Monday, September 16, 2019

Eulogy to my father, Kenneth Ng Fook San (1942 - 2019)

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[ This eulogy was never delivered during my father's wake. I was too distraught and cried throughout both attempts to finish this write-up. Before my father was cremated, I wished my families well and told them that my speech would be completed on my blog. ] 

My father Ng Fook San passed away on 14th September 2019 3am. The doctors deemed that he died  due to an infection that got him onto the hospital bed for 3 months, but I believe that it was probably because he could no longer cope with an added dosage of antibiotics that was administered because he developed a new bacterial infection from medical equipment being used to assist doctors in the drawing blood samples.

My father was born in the middle of World War II. As a child he was probably quite bad in school, dropping out in Secondary 2. I remember as a primary school kid, I found his report card in the family storeroom and saw that he scored 11 / 100 in mathematics. I have never seen him so angry and embarrassed in my whole life. My mum told me that he was so ashamed that he threw his report book away and never wanted me to see it again.

His formative years were spent in Ritz Farm where he managed my grand-dad's farm. An uncle Joe Chng who showed up at the wake and related a story that my dad was quite a cool teenager. He owned a Daytona Ducati motorcycle and spent his youth skiving at Sarabat stalls in Tuas, returning only to his farm office when his dad was inspecting the farm premises. As a farm manager who had to hunt and protect his property from trespassers, my dad was also a legitimate bad-ass. He was proficient and was subsequently licensed by Malayan authorities in the use of a shot-gun. 

What my dad lacked in book smarts, he has plenty of hands-on practical intelligence, something which I was unable to inherit from him. When the fences in my old semi-D house was blown down after a very strong wind, my dad built his own wooden fence with no external help and it lasted until we sold the property.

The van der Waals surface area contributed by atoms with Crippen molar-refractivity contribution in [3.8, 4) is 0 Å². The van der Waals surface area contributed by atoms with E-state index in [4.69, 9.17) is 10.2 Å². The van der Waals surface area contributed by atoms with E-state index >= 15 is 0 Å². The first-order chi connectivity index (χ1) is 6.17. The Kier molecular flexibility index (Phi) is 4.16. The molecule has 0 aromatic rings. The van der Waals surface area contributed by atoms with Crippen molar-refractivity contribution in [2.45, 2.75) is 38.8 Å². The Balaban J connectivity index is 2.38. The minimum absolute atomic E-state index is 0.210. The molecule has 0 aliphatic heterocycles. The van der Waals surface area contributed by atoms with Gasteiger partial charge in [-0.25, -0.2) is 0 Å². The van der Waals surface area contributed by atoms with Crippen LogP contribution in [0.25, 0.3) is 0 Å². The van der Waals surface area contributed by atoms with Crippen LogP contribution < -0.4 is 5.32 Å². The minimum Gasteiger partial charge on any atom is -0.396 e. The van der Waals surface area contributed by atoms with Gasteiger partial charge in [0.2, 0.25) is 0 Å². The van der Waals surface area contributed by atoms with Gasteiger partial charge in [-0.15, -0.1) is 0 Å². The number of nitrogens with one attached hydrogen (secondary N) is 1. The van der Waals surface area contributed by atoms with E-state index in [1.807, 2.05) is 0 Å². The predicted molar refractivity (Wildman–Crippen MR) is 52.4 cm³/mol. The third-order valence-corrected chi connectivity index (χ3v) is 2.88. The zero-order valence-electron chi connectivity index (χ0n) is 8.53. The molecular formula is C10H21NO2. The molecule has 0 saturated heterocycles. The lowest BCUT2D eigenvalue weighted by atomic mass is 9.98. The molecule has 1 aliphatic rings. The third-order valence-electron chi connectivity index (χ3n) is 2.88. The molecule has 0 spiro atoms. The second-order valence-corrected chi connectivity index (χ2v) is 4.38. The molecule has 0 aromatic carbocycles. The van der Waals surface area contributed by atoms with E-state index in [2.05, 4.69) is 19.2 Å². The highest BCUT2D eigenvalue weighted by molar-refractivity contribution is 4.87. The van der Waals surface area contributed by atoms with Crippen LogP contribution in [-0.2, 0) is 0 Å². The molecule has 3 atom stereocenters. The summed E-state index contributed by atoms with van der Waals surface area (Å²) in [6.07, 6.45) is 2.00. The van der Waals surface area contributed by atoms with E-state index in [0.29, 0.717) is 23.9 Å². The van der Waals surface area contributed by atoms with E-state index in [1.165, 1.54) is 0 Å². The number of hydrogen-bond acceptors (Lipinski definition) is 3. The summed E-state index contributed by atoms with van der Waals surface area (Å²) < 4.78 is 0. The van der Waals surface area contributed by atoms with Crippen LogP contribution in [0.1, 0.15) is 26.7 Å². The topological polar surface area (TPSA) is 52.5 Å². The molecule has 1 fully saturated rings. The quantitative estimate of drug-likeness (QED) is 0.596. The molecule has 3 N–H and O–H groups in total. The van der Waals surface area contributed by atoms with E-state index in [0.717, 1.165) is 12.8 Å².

As a lover and boyfriend, my dad was relentless when chasing my mum. Being a Singaporean "interloper" dating a Senai lass who tapped rubber, my dad attracted a lot of negative attention from village gossipers. My mum was a subject of a lot of negative comments after my father bought her a car. This was a really big deal in the 1960s and my mum told me that her dad, unhappy with villagr gossip, beat her up so bad that she almost left home and eloped with my dad in her twenties. Somehow, my dad was able to find for his wedding a Chevrolet - A car that was unheard of at that time and no one was able to top that after that.

My dad spent the greater part of his career years in retail being one of the founders of Pet Lovers Centre then moving on to start his own pet business in mid-1980s. My father did not get along with his siblings and they soon parted ways long before my cousins turned Pet Lovers into this powerhouse today. Because I grew up in a retail environment so I had greater access to my parents during my formative years.

My dad had a pragmatic attitude towards his career. After we wound down the pet business, he took up a job being a manufacturing worker in a packing plant, retiring only after I graduated with my first degree. This was a story I payed in my head every time my dividends hit a new high and I reminded myself that if my dad could go on being useful to society,  why not me.